Johnny Hutch

From Circopedia

Johnny Hutch, age 14 (1928)

Acrobat

By Dominique Jando


Johnny Hutch (1913-2006) was one of the great British acrobats of the twentieth century, and one of Britain’s most beloved circus and TV personalities. His career spanned seventy years, from his debut in 1927, with a Moroccan troupe of tumblers, to his last job as a stunt coordinator for the Royal Shakespeare Company in 1997. Most of it was spent in music halls and circuses, but he also became universally famous, in 1988-89 (and for years thereafter on reruns), as a sidekick of comedian Benny Hill in Thames Television’s The Benny Hill Show.

The son of a docker, he was born John Hutchinson in Middlesbrough, England, on August 8, 1913. When Johnny reached fourteen, his father, John, decided that it was time for his son to get a job. Johnny was rather short for his age (in adulthood, he was five feet tall), and the jobs available around were not for him. So, his father suggested that Johnny train as a jockey, but his mother, Margaret, thought it was too dangerous. She eventually saw an ad in a local paper: A troupe of acrobats was looking for a "small boy" to perform in their act as an apprentice.

The Seven Hindustans

The 7 Hindustans (1928)
Johnny went to audition and was chosen; on October 27, 1927, he become officially an acrobat, apprentice to Harry Prescott (who was half English, half Moroccan) with the Hadji Mohamid Troupe. Four days later, he made his professional debut as the act’s top mounter at the Empire Music Hall in Middlesbrough. It was also the beginning of his apprenticeship, which would make Johnny Hutch a remarkable tumbler and acrobat, with a distinct Moroccan style.

At the outset of Johnny’s association with it, the troupe was renamed The Seven Hindustans (and sometimes The Royal Hindustans)—perhaps to make it less foreign-sounding without losing its exotic appeal. In any event, the Hindustans were one of the best tumbling acts in Great Britain at the time, and the troupe was soon working on the Moss Circuit, the country’s premier chain of variety theaters. It gave Johnny the possibility to study from the wings the best variety acts in the business, thus completing his artistic education.

In the winter of 1927-1928, Johnny Hutch made his debut in a circus ring as the troupe performed in the circus show staged at London’s Agricultural Hall in Islington. For Easter, they were at Blackpool’s Tower Circus, and then appeared at the London Palladium, Britain’s legendary music hall, with Gracie Fields topping the bill. Still in 1928, they performed at another great music hall, the London Coliseum (today home of the English National Opera), in a show starring the celebrated clown Grock. There were plenty to study for him in these prestigious venues.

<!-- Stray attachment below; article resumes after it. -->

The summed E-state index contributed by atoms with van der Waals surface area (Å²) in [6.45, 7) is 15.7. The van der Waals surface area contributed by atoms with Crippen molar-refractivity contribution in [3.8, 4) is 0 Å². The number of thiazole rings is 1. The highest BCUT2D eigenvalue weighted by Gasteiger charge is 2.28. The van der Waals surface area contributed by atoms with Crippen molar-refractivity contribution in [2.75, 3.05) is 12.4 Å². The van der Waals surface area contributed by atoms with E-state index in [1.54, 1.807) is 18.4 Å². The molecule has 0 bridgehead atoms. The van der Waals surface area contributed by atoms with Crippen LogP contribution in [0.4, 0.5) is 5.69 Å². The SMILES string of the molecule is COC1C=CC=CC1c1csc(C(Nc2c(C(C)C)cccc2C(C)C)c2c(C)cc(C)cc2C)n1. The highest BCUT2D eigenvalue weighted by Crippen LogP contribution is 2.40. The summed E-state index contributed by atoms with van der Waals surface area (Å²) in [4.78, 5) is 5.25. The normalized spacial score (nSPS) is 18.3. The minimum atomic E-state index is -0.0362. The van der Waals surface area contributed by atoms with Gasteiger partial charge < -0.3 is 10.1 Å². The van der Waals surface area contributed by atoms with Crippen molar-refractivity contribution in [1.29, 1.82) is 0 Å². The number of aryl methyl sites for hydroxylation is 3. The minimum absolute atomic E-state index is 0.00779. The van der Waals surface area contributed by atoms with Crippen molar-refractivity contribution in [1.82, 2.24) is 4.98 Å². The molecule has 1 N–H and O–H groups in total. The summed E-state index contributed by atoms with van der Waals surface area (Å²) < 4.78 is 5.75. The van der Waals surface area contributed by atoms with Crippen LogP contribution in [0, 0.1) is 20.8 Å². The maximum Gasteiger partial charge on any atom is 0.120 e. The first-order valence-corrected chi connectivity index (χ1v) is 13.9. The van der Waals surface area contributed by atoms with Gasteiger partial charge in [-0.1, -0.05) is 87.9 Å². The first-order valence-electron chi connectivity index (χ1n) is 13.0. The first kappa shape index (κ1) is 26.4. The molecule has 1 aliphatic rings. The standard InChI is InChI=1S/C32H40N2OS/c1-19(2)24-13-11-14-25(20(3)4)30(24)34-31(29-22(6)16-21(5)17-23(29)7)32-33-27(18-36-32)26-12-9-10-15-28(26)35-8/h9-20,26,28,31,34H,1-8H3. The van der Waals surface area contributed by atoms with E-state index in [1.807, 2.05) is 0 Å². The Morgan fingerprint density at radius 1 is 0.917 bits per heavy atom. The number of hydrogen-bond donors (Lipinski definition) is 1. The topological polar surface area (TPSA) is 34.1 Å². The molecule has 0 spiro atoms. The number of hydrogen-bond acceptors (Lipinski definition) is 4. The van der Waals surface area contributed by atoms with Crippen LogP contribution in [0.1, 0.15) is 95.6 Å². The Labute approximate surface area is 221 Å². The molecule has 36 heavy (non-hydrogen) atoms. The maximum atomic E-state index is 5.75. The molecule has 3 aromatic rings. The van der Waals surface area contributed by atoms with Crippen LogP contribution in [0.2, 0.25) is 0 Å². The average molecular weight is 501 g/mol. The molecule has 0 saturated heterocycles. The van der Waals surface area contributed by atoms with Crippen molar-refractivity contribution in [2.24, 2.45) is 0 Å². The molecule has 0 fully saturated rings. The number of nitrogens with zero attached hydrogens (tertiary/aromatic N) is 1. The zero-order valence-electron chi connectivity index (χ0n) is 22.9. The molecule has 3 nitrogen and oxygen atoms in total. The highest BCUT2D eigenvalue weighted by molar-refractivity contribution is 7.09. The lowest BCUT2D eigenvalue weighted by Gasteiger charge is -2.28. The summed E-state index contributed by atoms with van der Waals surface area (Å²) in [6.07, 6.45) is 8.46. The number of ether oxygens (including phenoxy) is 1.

The Hindustans became a frequent feature at both the Palladium and the Coliseum. On May 22, 1930, the Royal Hindustans participated in a Royal Variety Performance at the Palladium for King George V. That same year, they were featured in Stand Up And Sing!, a revue starring Jack Buchanan at the London Hippodrome, on Leicester Square. In 1932, the Hindustans were performing in Tom Arnold’s production of Puss In Boots at the Theatre Royal, Birmingham—in which Johnny also impersonated an octopus! In 1934, while playing the Palace Coliseum on the Isle of Man, Johnny Hutch celebrated his twenty-first birthday: He was now entering adulthood, which would take all its significance a few years later with the advent of World War II.

The Seven Volants

In 1940, Johnny and the Hindustans were at the Windmill Theatre in London, where Johnny met and fell in love with a pretty showgirl, Jean Phillips (1920-2006). They were married on September 16, 1940; a year later, Jean gave birth to their son, Brian. Finally, after a few more engagements in 1940, Johnny Hutch joined the military; he became a Staff Sergeant in a Parachute Regiment, and fought in North Africa and Italy. His career, like that of many of his colleagues in show business, was put on a hiatus.

After the war, Johnny struck a partnership with Victor Scott, an old acrobat who had an act before the war called The Rapid Four. Together, Hutch and Scott rebuilt The Rapid Four with two other acrobats, and Johnny Hutch was back in show business. He toured with The Rapid Four for twelve months, ending at the London Coliseum. Then, Johnny decided to form his own act with Harold Robinson, a war buddy who had been one of the Rapid Four, and three girls who were good acrobatic dancers. The act was called The Five Volants.